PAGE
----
For those interested in the tensions between the legislative and executive branches of state government, today’s decision by a Sutter County Superior Court judge regarding Executive Orders (EOs) issued by Governor Newsom is an interesting case study based upon the separation of powers doctrine.
In essence, the judge ruled that Executive Orders that amend statutes violate the state Constitution. The Executive Order at issue in this case, Executive Order N-67-20, dealt with several provisions of the California Elections Code.
The separation of powers doctrine essentially provides that those who exercise power in one branch of government cannot exercise the powers of the other two branches of government. California’s separation of powers doctrine is set forth in Article III, Section 3 of the state Constitution. Section 3 provides: “The powers of state government are legislative, executive, and judicial. Persons charged with the exercise of one power may not exercise either of the others except as permitted by this Constitution.”
In addition, three articles of the state Constitution (Articles IV (legislative), V (executive), and VI (judicial)) dealing with the three branches of state government establish the roles of the three branches. For example, Article IV, Section 1 of the California Constitution provides: “The legislative power of this State is vested in the California Legislature which consists of the Senate and Assembly, but the people reserve to themselves the powers of initiative and referendum.”
The trial court judge made several rulings Monday afternoon as outlined below.
First, the trial court judge found that the case is not moot. “First and foremost, the legal controversy for which plaintiffs have requested declaratory relief is not limited to the validity of Executive Order N-67-20… The controversy at issue in this case is broader, specifically whether the Governor has the authority under the California Emergency Services Act (Gov’t. Code Secs. 8550-8669.70) to exercise legislative powers by unilaterally amending, altering, or changing existing statutory law or making new statutory law.” Also, “Not only is this an active and ongoing controversy between the parties, but it is a critically important one for the Judicial Branch to resolve.”
Second, the trial court judge found that the California Emergency Services Act is constitutional. In her ruling, the judge found “The plain meaning of the CESA does not delegate to the Governor the power to legislate, and therefore does not violate the separation of powers under California Constitution Article Three, Section 3.” Plaintiffs argued that, if the Governor’s interpretation of the CESA were accepted, “the Act would be an unconstitutional delegation of power to legislate in violation of the separation of powers.”
Furthermore, the trial court judge ruled, “the plain language of Section 8567 only allows the Governor to ‘make, amend, and rescind orders and regulations.’” Specifically, the judge ruled, “Section 8567 does not empower to Governor to make or amend statutes.” In addition, the trial judge determined that, “Section 8627 does not empower a governor to make or amend statutory law, by its own language and by specifying that the powers shall be exercised in accordance with Section 8567.” Finally, she found that “The Constitution gives the legislative branch the exclusive authority to make law and the executive branch the power to see that the law is faithfully executed.”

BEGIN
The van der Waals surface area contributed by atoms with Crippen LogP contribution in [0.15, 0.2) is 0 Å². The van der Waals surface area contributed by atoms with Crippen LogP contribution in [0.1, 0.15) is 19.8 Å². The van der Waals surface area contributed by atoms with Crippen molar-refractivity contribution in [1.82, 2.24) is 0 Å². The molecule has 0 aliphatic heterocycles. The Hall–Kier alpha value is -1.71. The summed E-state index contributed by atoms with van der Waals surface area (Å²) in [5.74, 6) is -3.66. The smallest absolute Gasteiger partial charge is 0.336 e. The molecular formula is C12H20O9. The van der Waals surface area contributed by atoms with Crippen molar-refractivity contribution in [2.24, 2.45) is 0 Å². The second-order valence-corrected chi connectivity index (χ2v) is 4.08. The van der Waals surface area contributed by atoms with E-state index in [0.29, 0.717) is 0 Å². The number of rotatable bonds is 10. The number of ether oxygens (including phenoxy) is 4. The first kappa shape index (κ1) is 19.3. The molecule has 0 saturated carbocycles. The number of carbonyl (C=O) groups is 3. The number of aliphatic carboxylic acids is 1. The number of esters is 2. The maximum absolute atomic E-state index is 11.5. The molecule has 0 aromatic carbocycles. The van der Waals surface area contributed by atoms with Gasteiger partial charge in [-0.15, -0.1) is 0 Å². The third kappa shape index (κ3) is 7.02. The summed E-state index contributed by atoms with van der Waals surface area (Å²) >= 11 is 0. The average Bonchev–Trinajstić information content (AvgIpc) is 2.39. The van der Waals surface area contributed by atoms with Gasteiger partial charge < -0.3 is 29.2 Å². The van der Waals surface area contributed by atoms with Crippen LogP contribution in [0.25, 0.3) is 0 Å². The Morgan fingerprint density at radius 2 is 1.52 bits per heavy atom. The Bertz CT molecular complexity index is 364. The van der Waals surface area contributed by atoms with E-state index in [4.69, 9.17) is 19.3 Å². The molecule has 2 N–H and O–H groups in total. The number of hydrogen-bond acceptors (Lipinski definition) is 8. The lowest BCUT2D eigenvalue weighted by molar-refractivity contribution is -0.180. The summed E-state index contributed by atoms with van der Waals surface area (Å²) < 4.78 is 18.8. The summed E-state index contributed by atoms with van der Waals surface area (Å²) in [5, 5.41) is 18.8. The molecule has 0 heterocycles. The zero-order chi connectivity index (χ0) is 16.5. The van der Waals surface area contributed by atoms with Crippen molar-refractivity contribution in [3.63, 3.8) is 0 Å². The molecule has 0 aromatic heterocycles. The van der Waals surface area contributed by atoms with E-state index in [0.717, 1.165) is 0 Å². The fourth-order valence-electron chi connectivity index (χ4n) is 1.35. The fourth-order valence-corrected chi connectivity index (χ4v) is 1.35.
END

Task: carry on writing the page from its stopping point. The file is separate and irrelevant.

Third, regarding the issue of whether EO N-67-20 was authorized by the CESA, the court found that the executive order was not authorized by the CESA because it improperly amended existing statutory law, exceeding the Governor’s authority and violating the separation of powers doctrine. Here, the trial court judge said, “The CESA allows the Governor, during a state of emergency, to issue orders and regulations and to suspend certain statutes, but the plain and unambiguous language of CESA does not permit the Governor to amend statutes or make new statutes.”
Moreover, the trial court judge ruled that “The Governor does not have the power or authority to assume the Legislature’s role of creating legislative policy and enactments…. However broad are the police powers given to a governor by the CESA, those powers remain subject to constitutional restraints.” She said that EO N-67-20 amended sections of the Elections Code and, as a result, it exceeds the Governor’s authority under CESA.
Fourth, regarding whether the plaintiffs are entitled to declaratory relief, the court decided they are entitled to it. “A court may resolve a concrete dispute that is before it in a declaratory relief action when the consequences of a deferred decision would be lingering uncertainty in the law, particularly if there is widespread public interest in the answer to the particular legal question.”
Fifth, regarding whether the plaintiffs are entitled to injunctive relief, the court decided they are entitled to it. “Injunctive relief is proper in this case for the following reasons… The evidence persuades the Court it is reasonably probable the Governor will continue issuing executive orders which amend statutory law and create legislative policy under the purported authority of the CESA, violating the California Constitution and the rights of plaintiffs thereunder and giving rise to a multiplicity of judicial proceedings, unless restrained by a permanent injunction.”
While the trial court ruling is likely to be appealed and it is certainly not clear what an appeals court will do, the issue presented in this case is important to determine how far any governor’s executive orders can go and whether there is a clear distinction between the roles of the legislative and executive branches in the lawmaking process.
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